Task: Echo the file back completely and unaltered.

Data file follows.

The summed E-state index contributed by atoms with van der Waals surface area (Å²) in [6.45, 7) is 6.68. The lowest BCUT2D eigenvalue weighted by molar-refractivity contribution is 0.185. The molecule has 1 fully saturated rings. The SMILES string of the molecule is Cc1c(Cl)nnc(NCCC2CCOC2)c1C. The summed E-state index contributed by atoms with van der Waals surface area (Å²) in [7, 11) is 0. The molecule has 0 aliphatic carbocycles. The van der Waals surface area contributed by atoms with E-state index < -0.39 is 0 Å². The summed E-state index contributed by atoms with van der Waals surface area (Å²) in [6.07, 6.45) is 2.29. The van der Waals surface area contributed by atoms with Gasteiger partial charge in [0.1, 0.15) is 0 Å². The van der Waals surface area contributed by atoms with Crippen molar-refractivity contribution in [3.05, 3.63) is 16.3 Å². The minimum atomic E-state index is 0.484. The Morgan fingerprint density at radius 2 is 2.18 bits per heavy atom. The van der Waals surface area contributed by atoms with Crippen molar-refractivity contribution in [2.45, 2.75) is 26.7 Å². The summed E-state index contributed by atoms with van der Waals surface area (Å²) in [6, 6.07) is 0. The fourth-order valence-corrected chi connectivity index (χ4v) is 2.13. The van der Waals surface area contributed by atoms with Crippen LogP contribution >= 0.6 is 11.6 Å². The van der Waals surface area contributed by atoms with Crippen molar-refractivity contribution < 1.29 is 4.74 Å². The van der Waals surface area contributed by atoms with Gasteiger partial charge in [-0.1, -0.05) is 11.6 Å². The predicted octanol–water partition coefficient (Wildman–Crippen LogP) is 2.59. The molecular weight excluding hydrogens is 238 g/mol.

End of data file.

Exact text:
The summed E-state index contributed by atoms with van der Waals surface area (Å²) in [6.45, 7) is 6.68. The lowest BCUT2D eigenvalue weighted by molar-refractivity contribution is 0.185. The molecule has 1 fully saturated rings. The SMILES string of the molecule is Cc1c(Cl)nnc(NCCC2CCOC2)c1C. The summed E-state index contributed by atoms with van der Waals surface area (Å²) in [7, 11) is 0. The molecule has 0 aliphatic carbocycles. The van der Waals surface area contributed by atoms with E-state index < -0.39 is 0 Å². The summed E-state index contributed by atoms with van der Waals surface area (Å²) in [6.07, 6.45) is 2.29. The van der Waals surface area contributed by atoms with Gasteiger partial charge in [0.1, 0.15) is 0 Å². The van der Waals surface area contributed by atoms with Crippen molar-refractivity contribution in [3.05, 3.63) is 16.3 Å². The minimum atomic E-state index is 0.484. The Morgan fingerprint density at radius 2 is 2.18 bits per heavy atom. The van der Waals surface area contributed by atoms with Crippen molar-refractivity contribution in [2.45, 2.75) is 26.7 Å². The summed E-state index contributed by atoms with van der Waals surface area (Å²) in [6, 6.07) is 0. The fourth-order valence-corrected chi connectivity index (χ4v) is 2.13. The van der Waals surface area contributed by atoms with Crippen LogP contribution >= 0.6 is 11.6 Å². The van der Waals surface area contributed by atoms with Crippen molar-refractivity contribution < 1.29 is 4.74 Å². The van der Waals surface area contributed by atoms with Gasteiger partial charge in [-0.1, -0.05) is 11.6 Å². The predicted octanol–water partition coefficient (Wildman–Crippen LogP) is 2.59. The molecular weight excluding hydrogens is 238 g/mol.